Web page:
Co-editor Thurman Grant is a Los Angeles based architect and educator (thurmangrant.com). He is a faculty member of the Interior Architecture Department at the Woodbury University School of Architecture, and through the university has taught in related programs in China and Italy. Grant has contributed to a long list of built residential, commercial, institutional and urban design projects, as well as award-winning design competitions in the U.S. and Asia. In 2011 he partnered with artist Olivia Booth on the installation Schindler Lab, Round One at the MAK Center for Art and Architecture at the Schindler House in West Hollywood, Los Angeles. Grant is a former president of the LA Forum Board of Directors and was a project leader for the Dingbat 2.0 competition and exhibition. Co-editor Joshua G. Stein is the founder of Radical Craft (radical-craft.com), a Los Angeles-based studio that advances design saturated in history (from archaeology to craft) and inflects the production of contemporary urban spaces and artifacts, evolving newly grounded approaches to the challenges posed by virtuality, velocity, and globalization. He has taught at the California College of the Arts, Cornell University, SCI-Arc, and the Milwaukee Institute of Art & Design. He was a 2010-11 Rome Prize Fellow in Architecture, and is currently Professor of Architecture at Woodbury University. He is also a former member of the LA Forum Board of Directors and was a project leader for the Dingbat 2.0 competition and exhibition.

Reviews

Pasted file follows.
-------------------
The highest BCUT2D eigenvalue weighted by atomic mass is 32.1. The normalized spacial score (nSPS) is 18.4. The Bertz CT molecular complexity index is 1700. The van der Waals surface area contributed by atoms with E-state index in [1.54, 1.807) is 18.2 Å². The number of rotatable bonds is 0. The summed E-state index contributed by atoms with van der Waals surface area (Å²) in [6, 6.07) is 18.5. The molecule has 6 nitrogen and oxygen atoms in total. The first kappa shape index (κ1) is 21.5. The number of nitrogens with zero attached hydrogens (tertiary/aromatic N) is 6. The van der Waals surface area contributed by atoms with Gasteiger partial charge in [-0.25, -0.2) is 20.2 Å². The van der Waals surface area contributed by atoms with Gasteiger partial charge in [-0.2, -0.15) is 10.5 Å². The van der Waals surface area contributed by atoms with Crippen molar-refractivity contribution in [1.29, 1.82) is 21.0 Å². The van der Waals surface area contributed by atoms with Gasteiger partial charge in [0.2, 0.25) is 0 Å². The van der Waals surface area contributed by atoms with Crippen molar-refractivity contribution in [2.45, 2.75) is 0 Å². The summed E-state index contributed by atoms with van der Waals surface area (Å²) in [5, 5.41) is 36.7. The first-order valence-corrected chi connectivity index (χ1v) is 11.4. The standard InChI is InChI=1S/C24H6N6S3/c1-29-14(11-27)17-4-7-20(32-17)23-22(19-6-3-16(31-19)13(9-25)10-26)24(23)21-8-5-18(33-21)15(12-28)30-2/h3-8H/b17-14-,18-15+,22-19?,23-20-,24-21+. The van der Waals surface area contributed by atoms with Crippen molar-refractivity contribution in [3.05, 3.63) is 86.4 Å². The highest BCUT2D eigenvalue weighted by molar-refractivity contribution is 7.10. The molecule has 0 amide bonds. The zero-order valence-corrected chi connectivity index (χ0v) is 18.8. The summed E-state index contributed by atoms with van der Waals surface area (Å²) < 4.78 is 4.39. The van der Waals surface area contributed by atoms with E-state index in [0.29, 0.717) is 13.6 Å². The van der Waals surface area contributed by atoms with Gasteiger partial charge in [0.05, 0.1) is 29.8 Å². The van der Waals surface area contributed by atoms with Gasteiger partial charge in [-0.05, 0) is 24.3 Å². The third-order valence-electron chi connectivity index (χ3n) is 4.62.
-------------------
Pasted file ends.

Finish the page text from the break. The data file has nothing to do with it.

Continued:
The book successfully leverages the dingbat as a launchpad for surveying multi-family housing in Los Angeles, picking apart the prickly and multivalent nature of its creation myth and subsequent existence through the lenses of prior appreciation, scholarly interest, and post-war art production. [...] A sprawling examination of the economic, social, and technocratic instruments developers, architects, and occupants used to design, build, and enjoy one of L.A.'s most unsung contributions to architectural-historical patrimony. [...] The book's central matter, the field guide to dingbats, will change the way you see L.A. --Antonio Pacheco, The Architects Newspaper Dingbat 2.0 gives an often-maligned Los Angeles building type its long overdue moment in the sun, not only advancing a sophisticated typology of dingbats, but also reimagining the potential of the dingbat for the twenty-first century--at a moment when the imperative to create livable and modest affordable housing is more pressing than ever. -- Ken Bernstein, Principal City Planner, Los Angeles Department of City Planning and Office of Historic Resources This book is extremely valuable for designers, particularly when one considers that architects generate species of buildings. An in-depth study of this particularly indigenous species to Los Angeles allows architects to not only become familiar with the causes and effects of the dingbat, but also the many possibilities for its future morphologies. -- Jimenez Lai, founder and creator of Bureau Spectacular One of the many brilliances of this great book is the telling comparison of Le Corbusier's Villa Savoye--raised on its skinny pilotis to create an entirely ornamental void--and the dingbat--likewise lally column-upped in the air but usefully making room for cars beneath. Ever not quite modern, Corb pontificated about "machines for living" while never quite knowing what to do with their true enabler: the machine for leaving. The indelible dingbat is a sandwich of necessity and desire that bespeaks the throwaway (and getaway) modernity uniquely Made in L.A. -- Michael Sorkin, Architect, Urbanist and Author; Principal, Michael Sorkin Studio